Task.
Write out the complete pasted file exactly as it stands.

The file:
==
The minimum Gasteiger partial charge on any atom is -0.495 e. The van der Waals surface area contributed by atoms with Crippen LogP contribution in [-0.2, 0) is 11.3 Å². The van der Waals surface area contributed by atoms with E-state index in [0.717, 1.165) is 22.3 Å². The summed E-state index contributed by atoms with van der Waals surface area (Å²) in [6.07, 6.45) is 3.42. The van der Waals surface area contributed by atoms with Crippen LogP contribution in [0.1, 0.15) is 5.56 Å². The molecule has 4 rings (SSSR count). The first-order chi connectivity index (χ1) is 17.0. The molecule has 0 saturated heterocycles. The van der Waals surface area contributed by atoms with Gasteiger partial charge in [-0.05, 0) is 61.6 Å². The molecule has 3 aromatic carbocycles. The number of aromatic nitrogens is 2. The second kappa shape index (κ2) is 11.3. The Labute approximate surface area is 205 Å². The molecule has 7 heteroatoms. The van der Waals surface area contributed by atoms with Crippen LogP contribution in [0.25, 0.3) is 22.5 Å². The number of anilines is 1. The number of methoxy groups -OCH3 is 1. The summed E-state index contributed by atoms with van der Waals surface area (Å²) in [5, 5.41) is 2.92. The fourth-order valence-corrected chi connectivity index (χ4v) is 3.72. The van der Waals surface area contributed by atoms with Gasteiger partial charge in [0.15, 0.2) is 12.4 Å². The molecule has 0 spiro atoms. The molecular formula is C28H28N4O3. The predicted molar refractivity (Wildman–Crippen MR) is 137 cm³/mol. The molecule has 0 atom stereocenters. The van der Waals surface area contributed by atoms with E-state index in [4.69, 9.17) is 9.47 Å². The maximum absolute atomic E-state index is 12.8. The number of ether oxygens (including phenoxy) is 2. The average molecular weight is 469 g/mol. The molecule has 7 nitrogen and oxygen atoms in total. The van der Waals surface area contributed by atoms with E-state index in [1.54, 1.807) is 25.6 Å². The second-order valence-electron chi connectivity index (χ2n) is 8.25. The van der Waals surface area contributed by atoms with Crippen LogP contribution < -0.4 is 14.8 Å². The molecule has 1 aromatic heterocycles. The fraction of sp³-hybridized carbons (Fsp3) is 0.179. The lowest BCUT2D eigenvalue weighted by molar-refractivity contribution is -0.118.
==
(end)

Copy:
The minimum Gasteiger partial charge on any atom is -0.495 e. The van der Waals surface area contributed by atoms with Crippen LogP contribution in [-0.2, 0) is 11.3 Å². The van der Waals surface area contributed by atoms with E-state index in [0.717, 1.165) is 22.3 Å². The summed E-state index contributed by atoms with van der Waals surface area (Å²) in [6.07, 6.45) is 3.42. The van der Waals surface area contributed by atoms with Crippen LogP contribution in [0.1, 0.15) is 5.56 Å². The molecule has 4 rings (SSSR count). The first-order chi connectivity index (χ1) is 17.0. The molecule has 0 saturated heterocycles. The van der Waals surface area contributed by atoms with Gasteiger partial charge in [-0.05, 0) is 61.6 Å². The molecule has 3 aromatic carbocycles. The number of aromatic nitrogens is 2. The second kappa shape index (κ2) is 11.3. The Labute approximate surface area is 205 Å². The molecule has 7 heteroatoms. The van der Waals surface area contributed by atoms with Crippen LogP contribution in [0.25, 0.3) is 22.5 Å². The number of anilines is 1. The number of methoxy groups -OCH3 is 1. The summed E-state index contributed by atoms with van der Waals surface area (Å²) in [5, 5.41) is 2.92. The fourth-order valence-corrected chi connectivity index (χ4v) is 3.72. The van der Waals surface area contributed by atoms with Gasteiger partial charge in [0.15, 0.2) is 12.4 Å². The molecule has 0 spiro atoms. The molecular formula is C28H28N4O3. The predicted molar refractivity (Wildman–Crippen MR) is 137 cm³/mol. The molecule has 0 atom stereocenters. The van der Waals surface area contributed by atoms with E-state index in [4.69, 9.17) is 9.47 Å². The maximum absolute atomic E-state index is 12.8. The number of ether oxygens (including phenoxy) is 2. The average molecular weight is 469 g/mol. The molecule has 7 nitrogen and oxygen atoms in total. The van der Waals surface area contributed by atoms with E-state index in [1.54, 1.807) is 25.6 Å². The second-order valence-electron chi connectivity index (χ2n) is 8.25. The van der Waals surface area contributed by atoms with Crippen LogP contribution < -0.4 is 14.8 Å². The molecule has 1 aromatic heterocycles. The fraction of sp³-hybridized carbons (Fsp3) is 0.179. The lowest BCUT2D eigenvalue weighted by molar-refractivity contribution is -0.118.